Her Majesty’s Revenue and Customs (HMRC) is investigating 10,428 email, SMS, social media, and phone scams exploiting the Covid-19 pandemic, according to official figures.

The data, obtained under Freedom of Information (FOI) legislation by the Lanop Accountancy Group, also revealed that a total of 106 Coronavirus-related websites have been requested for removal by HMRC since March.

The highest number of phishing scams occurred in May with 5,152 reports to HMRC from members of the public and businesses, up from just 133 in March – a rise of 337 per cent. June also saw a surge in scams with 2,558 reports, followed by 2,105 in April.

In terms of website removal requests, April saw 42 such requests made by HMRC to Internet Service Providers (ISPs). This was followed by 24 in May and 17 in March.

In one scam, victims were sent a text message purporting to be from HMRC informing the recipient they are due a tax refund which can be applied for online via an official looking site that uses HMRC branding and is entitled “Coronavirus (COVID-19) guidance and support.”

The fake site then asks for several pieces of the user’s sensitive information before also requesting their passport number as ‘verification’ – a new aspect of the scam previously discovered by Griffin Law.

Another scam targets those using the government’s Self-Employment Income Support Scheme (Seiss) offering a bogus tax rebate. The latest text message informs the victim they are eligible for a tax refund and directs them to a website which then leads to a realistic imitation of the HMRC government site.

A form on the site then asks for the individual’s email address, postcode and HMRC log-in details. 

Another scam exploits the government’s Coronavirus Job Retention Scheme (CJRS) with a phishing email scam pretending to be from HM Revenue and Customs, designed to steal personal information. The email, which uses official HMRC branding, purports to be from Jim Harra, first permanent secretary and chief executive of HMRC, in an attempt to get business owners to reveal their bank account information.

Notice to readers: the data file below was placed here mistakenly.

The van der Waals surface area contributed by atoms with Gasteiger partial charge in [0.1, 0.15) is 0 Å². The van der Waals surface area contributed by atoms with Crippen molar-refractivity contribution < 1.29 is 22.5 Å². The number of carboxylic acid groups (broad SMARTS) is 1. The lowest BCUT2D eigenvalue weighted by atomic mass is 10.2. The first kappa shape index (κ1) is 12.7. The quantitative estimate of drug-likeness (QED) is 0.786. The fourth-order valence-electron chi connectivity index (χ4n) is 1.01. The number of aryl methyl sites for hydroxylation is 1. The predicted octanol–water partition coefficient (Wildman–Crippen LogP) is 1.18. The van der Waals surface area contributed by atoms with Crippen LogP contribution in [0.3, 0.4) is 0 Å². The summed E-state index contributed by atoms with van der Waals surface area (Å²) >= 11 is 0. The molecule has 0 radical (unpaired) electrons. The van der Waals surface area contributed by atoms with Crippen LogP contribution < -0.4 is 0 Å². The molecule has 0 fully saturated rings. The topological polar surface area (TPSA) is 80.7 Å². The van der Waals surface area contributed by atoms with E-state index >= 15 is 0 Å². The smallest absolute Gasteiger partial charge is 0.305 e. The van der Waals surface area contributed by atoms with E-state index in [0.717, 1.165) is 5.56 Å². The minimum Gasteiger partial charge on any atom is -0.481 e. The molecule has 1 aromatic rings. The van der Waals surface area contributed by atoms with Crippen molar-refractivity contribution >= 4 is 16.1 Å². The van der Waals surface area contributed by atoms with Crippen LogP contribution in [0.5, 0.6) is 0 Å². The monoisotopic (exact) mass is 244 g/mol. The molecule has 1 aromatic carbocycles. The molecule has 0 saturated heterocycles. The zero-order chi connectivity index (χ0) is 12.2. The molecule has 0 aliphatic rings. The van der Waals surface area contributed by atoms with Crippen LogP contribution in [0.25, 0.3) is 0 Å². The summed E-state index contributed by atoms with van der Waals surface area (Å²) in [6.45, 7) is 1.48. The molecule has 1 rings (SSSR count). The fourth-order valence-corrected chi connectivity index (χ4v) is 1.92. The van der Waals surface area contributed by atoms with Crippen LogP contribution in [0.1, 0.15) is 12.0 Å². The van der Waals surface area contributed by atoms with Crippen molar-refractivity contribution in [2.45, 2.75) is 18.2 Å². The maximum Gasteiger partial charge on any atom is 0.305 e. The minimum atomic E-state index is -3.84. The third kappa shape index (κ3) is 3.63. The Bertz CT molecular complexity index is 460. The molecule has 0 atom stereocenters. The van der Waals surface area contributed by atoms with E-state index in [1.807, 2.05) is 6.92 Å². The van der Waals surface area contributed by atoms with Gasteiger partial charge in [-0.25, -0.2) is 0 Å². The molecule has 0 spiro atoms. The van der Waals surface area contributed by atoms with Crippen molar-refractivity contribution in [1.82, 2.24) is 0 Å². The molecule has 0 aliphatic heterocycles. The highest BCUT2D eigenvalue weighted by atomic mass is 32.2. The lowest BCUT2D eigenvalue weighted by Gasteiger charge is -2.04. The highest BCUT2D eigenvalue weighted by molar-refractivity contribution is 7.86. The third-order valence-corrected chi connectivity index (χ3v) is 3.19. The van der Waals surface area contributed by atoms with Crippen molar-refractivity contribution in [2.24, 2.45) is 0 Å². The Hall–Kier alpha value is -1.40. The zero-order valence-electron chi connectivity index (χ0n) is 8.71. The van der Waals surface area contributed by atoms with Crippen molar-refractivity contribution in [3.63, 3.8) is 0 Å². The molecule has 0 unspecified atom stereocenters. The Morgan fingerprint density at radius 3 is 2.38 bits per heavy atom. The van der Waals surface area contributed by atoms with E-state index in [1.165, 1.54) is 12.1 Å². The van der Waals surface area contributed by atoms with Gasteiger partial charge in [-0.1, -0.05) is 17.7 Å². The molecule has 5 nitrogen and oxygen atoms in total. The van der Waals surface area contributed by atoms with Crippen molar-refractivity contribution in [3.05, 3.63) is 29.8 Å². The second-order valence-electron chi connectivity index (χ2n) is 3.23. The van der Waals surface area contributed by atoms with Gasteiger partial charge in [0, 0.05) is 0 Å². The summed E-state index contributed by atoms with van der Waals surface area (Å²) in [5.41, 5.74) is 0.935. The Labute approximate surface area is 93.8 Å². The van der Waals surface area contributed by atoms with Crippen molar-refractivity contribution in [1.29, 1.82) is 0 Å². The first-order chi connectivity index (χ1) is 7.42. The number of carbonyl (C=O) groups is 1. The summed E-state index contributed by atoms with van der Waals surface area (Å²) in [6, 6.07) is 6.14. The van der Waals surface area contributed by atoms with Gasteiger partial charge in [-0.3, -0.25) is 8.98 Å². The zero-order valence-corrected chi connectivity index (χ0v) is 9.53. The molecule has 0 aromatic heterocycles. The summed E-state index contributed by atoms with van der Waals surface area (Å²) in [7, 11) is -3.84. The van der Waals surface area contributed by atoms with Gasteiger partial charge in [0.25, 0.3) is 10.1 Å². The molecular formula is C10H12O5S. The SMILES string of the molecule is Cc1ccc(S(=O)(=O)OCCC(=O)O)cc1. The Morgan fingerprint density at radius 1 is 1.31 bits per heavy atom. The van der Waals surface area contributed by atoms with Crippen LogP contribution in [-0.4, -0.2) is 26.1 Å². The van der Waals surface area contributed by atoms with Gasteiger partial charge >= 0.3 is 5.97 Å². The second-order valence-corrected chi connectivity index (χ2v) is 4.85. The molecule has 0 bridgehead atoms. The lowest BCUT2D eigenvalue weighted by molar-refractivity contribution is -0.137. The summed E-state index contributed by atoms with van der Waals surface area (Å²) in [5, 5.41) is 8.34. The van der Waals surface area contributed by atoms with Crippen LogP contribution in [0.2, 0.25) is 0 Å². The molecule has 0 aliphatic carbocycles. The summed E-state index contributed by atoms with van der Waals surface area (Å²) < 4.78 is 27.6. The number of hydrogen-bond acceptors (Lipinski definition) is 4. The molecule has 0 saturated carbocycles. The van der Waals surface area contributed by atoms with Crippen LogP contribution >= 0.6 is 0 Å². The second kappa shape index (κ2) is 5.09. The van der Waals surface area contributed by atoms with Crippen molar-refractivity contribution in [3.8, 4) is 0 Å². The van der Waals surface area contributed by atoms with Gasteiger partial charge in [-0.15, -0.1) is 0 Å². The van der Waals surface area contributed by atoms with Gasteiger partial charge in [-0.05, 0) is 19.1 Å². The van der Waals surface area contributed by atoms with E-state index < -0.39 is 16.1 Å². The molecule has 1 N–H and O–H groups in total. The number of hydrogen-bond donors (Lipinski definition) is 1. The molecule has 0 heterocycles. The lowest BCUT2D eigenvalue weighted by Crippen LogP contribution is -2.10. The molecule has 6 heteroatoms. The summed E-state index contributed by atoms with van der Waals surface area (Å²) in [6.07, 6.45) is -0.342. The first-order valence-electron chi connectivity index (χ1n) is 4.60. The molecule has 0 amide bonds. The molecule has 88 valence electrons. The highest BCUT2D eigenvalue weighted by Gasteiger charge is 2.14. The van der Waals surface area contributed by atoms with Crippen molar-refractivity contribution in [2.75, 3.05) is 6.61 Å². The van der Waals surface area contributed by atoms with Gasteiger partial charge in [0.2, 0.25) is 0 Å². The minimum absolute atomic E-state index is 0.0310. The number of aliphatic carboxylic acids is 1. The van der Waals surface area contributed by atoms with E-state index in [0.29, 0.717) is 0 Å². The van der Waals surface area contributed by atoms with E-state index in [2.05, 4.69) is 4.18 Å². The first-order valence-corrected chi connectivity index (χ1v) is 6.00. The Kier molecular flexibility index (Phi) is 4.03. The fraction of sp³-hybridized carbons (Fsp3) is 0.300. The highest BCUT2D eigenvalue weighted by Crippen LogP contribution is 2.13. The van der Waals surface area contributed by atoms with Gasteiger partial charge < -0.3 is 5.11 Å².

Cyber security expert Chris Ross, SVP International, Barracuda Networks, comments:

“With HMRC offering a range of financial support packages for businesses and individuals during the pandemic, it’s no surprise that hackers have chosen to exploit the crisis in an effort to cash-in on Covid-19. These scams are often cleverly designed with official branding are incredibly realistic, coaxing unsuspecting victims to hand over confidential information such as bank account details, usernames and passwords.

With many people still working remotely for the foreseeable future, it’s vital that businesses ensure each and every member of staff is properly trained to spot these kinds of scams and the necessary cyber security systems are in place in place to identify and block suspected malicious communications, before it reaches the inbox. All it takes is a single victim to hand over important data, and hackers can gain access to critical company systems, allowing them to wreak havoc and steal data. We know from previous attacks on the NHS that hackers will exploit any situation for their own gain, so vigilance against phishing is key during this difficult time.”

Stav Pischits, CEO of Cynance, a Transputec company, comments:

“Classic non-technical cyber attacks, such as social engineering are still among the most effective ways for criminals to steal personal data from individuals and businesses. These schemes often prey upon the natural vulnerabilities of victims by offering financial support and discounts, in exchange for handing over ‘registration details’, such as bank account numbers and personal data.

Tackling this problem requires companies to recognise that these scams are not going to go away anytime soon. It’s also key to recognise that hackers have no limits and will target everyone from the CEO to the newly hired graduate in an effort to capture their objectives.

That’s why all businesses need dedicated security and data protection policies and  procedures, addressing network security, staff training and more, not only to ensure that they are compliant with data protection regulations, such as the GDPR, but also to improve their actual protection against phishing attacks and other online threats.”